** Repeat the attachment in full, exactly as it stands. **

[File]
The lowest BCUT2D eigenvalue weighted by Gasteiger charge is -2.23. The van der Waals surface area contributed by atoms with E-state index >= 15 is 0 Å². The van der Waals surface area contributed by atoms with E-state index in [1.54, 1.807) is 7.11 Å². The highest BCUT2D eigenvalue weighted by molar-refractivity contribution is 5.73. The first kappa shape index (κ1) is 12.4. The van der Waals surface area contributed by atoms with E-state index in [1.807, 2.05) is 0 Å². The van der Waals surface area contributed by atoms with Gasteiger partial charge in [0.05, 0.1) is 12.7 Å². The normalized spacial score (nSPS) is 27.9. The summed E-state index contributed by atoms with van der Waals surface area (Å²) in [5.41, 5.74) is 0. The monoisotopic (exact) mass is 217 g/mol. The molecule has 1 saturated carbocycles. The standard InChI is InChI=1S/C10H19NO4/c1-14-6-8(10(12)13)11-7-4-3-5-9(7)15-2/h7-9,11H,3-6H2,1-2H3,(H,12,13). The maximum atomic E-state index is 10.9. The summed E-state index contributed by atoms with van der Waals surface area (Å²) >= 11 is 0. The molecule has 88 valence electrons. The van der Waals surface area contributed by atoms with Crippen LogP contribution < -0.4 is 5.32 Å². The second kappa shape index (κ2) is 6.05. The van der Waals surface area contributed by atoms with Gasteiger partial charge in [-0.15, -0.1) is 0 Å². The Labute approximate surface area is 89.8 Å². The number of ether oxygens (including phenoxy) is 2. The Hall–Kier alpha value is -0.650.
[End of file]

The lowest BCUT2D eigenvalue weighted by Gasteiger charge is -2.23. The van der Waals surface area contributed by atoms with E-state index >= 15 is 0 Å². The van der Waals surface area contributed by atoms with E-state index in [1.54, 1.807) is 7.11 Å². The highest BCUT2D eigenvalue weighted by molar-refractivity contribution is 5.73. The first kappa shape index (κ1) is 12.4. The van der Waals surface area contributed by atoms with E-state index in [1.807, 2.05) is 0 Å². The van der Waals surface area contributed by atoms with Gasteiger partial charge in [0.05, 0.1) is 12.7 Å². The normalized spacial score (nSPS) is 27.9. The summed E-state index contributed by atoms with van der Waals surface area (Å²) in [5.41, 5.74) is 0. The monoisotopic (exact) mass is 217 g/mol. The molecule has 1 saturated carbocycles. The standard InChI is InChI=1S/C10H19NO4/c1-14-6-8(10(12)13)11-7-4-3-5-9(7)15-2/h7-9,11H,3-6H2,1-2H3,(H,12,13). The maximum atomic E-state index is 10.9. The summed E-state index contributed by atoms with van der Waals surface area (Å²) >= 11 is 0. The molecule has 88 valence electrons. The van der Waals surface area contributed by atoms with Crippen LogP contribution < -0.4 is 5.32 Å². The second kappa shape index (κ2) is 6.05. The van der Waals surface area contributed by atoms with Gasteiger partial charge in [-0.15, -0.1) is 0 Å². The Labute approximate surface area is 89.8 Å². The number of ether oxygens (including phenoxy) is 2. The Hall–Kier alpha value is -0.650.